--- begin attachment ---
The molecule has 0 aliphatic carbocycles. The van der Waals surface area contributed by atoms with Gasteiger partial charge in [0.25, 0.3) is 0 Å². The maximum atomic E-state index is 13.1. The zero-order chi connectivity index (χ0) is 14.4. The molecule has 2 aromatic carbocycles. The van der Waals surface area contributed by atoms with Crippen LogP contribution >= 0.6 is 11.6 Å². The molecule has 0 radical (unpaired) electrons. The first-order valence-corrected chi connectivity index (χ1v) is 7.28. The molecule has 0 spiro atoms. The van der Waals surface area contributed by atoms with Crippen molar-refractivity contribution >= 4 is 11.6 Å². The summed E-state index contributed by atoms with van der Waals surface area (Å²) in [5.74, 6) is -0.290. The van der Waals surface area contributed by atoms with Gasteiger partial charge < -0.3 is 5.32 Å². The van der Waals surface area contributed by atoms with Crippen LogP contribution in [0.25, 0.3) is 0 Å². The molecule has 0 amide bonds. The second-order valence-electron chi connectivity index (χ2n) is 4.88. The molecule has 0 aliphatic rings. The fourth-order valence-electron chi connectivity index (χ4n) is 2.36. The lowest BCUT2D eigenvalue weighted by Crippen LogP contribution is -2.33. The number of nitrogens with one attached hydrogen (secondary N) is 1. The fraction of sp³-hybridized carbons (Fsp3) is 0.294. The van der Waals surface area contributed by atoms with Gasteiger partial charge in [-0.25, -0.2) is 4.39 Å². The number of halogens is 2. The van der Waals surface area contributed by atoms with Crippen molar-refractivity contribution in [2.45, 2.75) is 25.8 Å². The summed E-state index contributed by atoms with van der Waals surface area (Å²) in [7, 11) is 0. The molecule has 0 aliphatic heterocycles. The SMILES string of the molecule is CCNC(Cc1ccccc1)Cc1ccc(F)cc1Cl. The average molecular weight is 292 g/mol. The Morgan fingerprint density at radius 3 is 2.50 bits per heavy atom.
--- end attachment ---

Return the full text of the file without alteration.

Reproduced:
The molecule has 0 aliphatic carbocycles. The van der Waals surface area contributed by atoms with Gasteiger partial charge in [0.25, 0.3) is 0 Å². The maximum atomic E-state index is 13.1. The zero-order chi connectivity index (χ0) is 14.4. The molecule has 2 aromatic carbocycles. The van der Waals surface area contributed by atoms with Crippen LogP contribution >= 0.6 is 11.6 Å². The molecule has 0 radical (unpaired) electrons. The first-order valence-corrected chi connectivity index (χ1v) is 7.28. The molecule has 0 spiro atoms. The van der Waals surface area contributed by atoms with Crippen molar-refractivity contribution >= 4 is 11.6 Å². The summed E-state index contributed by atoms with van der Waals surface area (Å²) in [5.74, 6) is -0.290. The van der Waals surface area contributed by atoms with Gasteiger partial charge < -0.3 is 5.32 Å². The van der Waals surface area contributed by atoms with Crippen LogP contribution in [0.25, 0.3) is 0 Å². The molecule has 0 amide bonds. The second-order valence-electron chi connectivity index (χ2n) is 4.88. The molecule has 0 aliphatic rings. The fourth-order valence-electron chi connectivity index (χ4n) is 2.36. The lowest BCUT2D eigenvalue weighted by Crippen LogP contribution is -2.33. The number of nitrogens with one attached hydrogen (secondary N) is 1. The fraction of sp³-hybridized carbons (Fsp3) is 0.294. The van der Waals surface area contributed by atoms with Gasteiger partial charge in [-0.25, -0.2) is 4.39 Å². The number of halogens is 2. The van der Waals surface area contributed by atoms with Crippen molar-refractivity contribution in [2.45, 2.75) is 25.8 Å². The summed E-state index contributed by atoms with van der Waals surface area (Å²) in [7, 11) is 0. The molecule has 0 aliphatic heterocycles. The SMILES string of the molecule is CCNC(Cc1ccccc1)Cc1ccc(F)cc1Cl. The average molecular weight is 292 g/mol. The Morgan fingerprint density at radius 3 is 2.50 bits per heavy atom.